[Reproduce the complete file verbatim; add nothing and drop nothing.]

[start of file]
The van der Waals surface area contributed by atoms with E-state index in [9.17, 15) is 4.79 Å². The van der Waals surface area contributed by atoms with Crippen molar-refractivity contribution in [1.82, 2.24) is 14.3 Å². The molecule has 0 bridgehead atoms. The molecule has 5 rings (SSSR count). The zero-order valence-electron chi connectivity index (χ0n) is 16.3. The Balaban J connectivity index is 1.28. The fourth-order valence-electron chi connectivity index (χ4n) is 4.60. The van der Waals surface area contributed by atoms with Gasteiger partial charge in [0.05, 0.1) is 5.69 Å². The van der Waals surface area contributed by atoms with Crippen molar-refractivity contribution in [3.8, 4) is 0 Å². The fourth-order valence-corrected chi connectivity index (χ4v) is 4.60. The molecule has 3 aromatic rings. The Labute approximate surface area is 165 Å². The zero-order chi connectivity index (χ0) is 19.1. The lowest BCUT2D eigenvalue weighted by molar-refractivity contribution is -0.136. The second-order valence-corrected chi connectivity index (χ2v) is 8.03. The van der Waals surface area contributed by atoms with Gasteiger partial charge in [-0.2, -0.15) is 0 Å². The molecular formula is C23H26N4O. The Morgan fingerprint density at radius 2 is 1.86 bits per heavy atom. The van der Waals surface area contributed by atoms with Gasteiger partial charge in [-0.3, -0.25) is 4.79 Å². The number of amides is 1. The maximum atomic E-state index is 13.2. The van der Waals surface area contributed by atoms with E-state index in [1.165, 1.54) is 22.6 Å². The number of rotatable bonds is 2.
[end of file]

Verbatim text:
The van der Waals surface area contributed by atoms with E-state index in [9.17, 15) is 4.79 Å². The van der Waals surface area contributed by atoms with Crippen molar-refractivity contribution in [1.82, 2.24) is 14.3 Å². The molecule has 0 bridgehead atoms. The molecule has 5 rings (SSSR count). The zero-order valence-electron chi connectivity index (χ0n) is 16.3. The Balaban J connectivity index is 1.28. The fourth-order valence-electron chi connectivity index (χ4n) is 4.60. The van der Waals surface area contributed by atoms with Gasteiger partial charge in [0.05, 0.1) is 5.69 Å². The van der Waals surface area contributed by atoms with Crippen molar-refractivity contribution in [3.8, 4) is 0 Å². The fourth-order valence-corrected chi connectivity index (χ4v) is 4.60. The molecule has 3 aromatic rings. The Labute approximate surface area is 165 Å². The zero-order chi connectivity index (χ0) is 19.1. The lowest BCUT2D eigenvalue weighted by molar-refractivity contribution is -0.136. The second-order valence-corrected chi connectivity index (χ2v) is 8.03. The van der Waals surface area contributed by atoms with Gasteiger partial charge in [-0.2, -0.15) is 0 Å². The molecular formula is C23H26N4O. The Morgan fingerprint density at radius 2 is 1.86 bits per heavy atom. The van der Waals surface area contributed by atoms with Gasteiger partial charge in [-0.3, -0.25) is 4.79 Å². The number of amides is 1. The maximum atomic E-state index is 13.2. The van der Waals surface area contributed by atoms with E-state index in [1.165, 1.54) is 22.6 Å². The number of rotatable bonds is 2.